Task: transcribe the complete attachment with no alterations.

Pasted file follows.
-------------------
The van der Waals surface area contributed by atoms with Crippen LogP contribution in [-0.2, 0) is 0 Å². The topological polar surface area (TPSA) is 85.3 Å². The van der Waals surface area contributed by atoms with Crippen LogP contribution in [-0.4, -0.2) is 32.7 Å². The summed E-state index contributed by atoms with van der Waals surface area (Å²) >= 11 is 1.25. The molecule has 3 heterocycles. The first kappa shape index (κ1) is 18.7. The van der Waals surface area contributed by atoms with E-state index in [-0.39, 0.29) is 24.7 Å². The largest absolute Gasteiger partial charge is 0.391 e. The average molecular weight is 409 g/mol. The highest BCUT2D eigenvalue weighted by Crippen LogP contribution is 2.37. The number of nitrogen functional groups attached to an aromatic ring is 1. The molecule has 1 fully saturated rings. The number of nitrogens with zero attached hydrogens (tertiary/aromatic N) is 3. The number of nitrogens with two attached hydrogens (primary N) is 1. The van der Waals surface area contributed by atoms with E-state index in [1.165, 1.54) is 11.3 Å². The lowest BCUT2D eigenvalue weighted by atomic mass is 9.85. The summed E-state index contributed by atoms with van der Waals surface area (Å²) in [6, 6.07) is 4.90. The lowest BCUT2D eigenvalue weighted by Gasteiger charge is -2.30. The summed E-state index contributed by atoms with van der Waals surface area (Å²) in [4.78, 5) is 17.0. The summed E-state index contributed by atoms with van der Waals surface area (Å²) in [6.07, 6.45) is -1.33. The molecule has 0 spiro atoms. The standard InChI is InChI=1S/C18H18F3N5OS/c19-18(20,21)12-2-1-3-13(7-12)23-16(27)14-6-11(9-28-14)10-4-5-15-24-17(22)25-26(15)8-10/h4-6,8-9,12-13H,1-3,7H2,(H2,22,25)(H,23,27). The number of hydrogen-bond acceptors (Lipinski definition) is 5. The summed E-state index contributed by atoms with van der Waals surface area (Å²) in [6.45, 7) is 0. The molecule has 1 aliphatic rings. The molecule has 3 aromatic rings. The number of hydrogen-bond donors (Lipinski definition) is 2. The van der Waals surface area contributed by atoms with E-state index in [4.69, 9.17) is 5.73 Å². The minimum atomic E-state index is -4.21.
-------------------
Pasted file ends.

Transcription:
The van der Waals surface area contributed by atoms with Crippen LogP contribution in [-0.2, 0) is 0 Å². The topological polar surface area (TPSA) is 85.3 Å². The van der Waals surface area contributed by atoms with Crippen LogP contribution in [-0.4, -0.2) is 32.7 Å². The summed E-state index contributed by atoms with van der Waals surface area (Å²) >= 11 is 1.25. The molecule has 3 heterocycles. The first kappa shape index (κ1) is 18.7. The van der Waals surface area contributed by atoms with E-state index in [-0.39, 0.29) is 24.7 Å². The largest absolute Gasteiger partial charge is 0.391 e. The average molecular weight is 409 g/mol. The highest BCUT2D eigenvalue weighted by Crippen LogP contribution is 2.37. The number of nitrogen functional groups attached to an aromatic ring is 1. The molecule has 1 fully saturated rings. The number of nitrogens with zero attached hydrogens (tertiary/aromatic N) is 3. The number of nitrogens with two attached hydrogens (primary N) is 1. The van der Waals surface area contributed by atoms with E-state index in [1.165, 1.54) is 11.3 Å². The lowest BCUT2D eigenvalue weighted by atomic mass is 9.85. The summed E-state index contributed by atoms with van der Waals surface area (Å²) in [6, 6.07) is 4.90. The lowest BCUT2D eigenvalue weighted by Gasteiger charge is -2.30. The summed E-state index contributed by atoms with van der Waals surface area (Å²) in [4.78, 5) is 17.0. The summed E-state index contributed by atoms with van der Waals surface area (Å²) in [6.07, 6.45) is -1.33. The molecule has 0 spiro atoms. The standard InChI is InChI=1S/C18H18F3N5OS/c19-18(20,21)12-2-1-3-13(7-12)23-16(27)14-6-11(9-28-14)10-4-5-15-24-17(22)25-26(15)8-10/h4-6,8-9,12-13H,1-3,7H2,(H2,22,25)(H,23,27). The number of hydrogen-bond acceptors (Lipinski definition) is 5. The summed E-state index contributed by atoms with van der Waals surface area (Å²) in [6.45, 7) is 0. The molecule has 1 aliphatic rings. The molecule has 3 aromatic rings. The number of hydrogen-bond donors (Lipinski definition) is 2. The van der Waals surface area contributed by atoms with E-state index in [4.69, 9.17) is 5.73 Å². The minimum atomic E-state index is -4.21.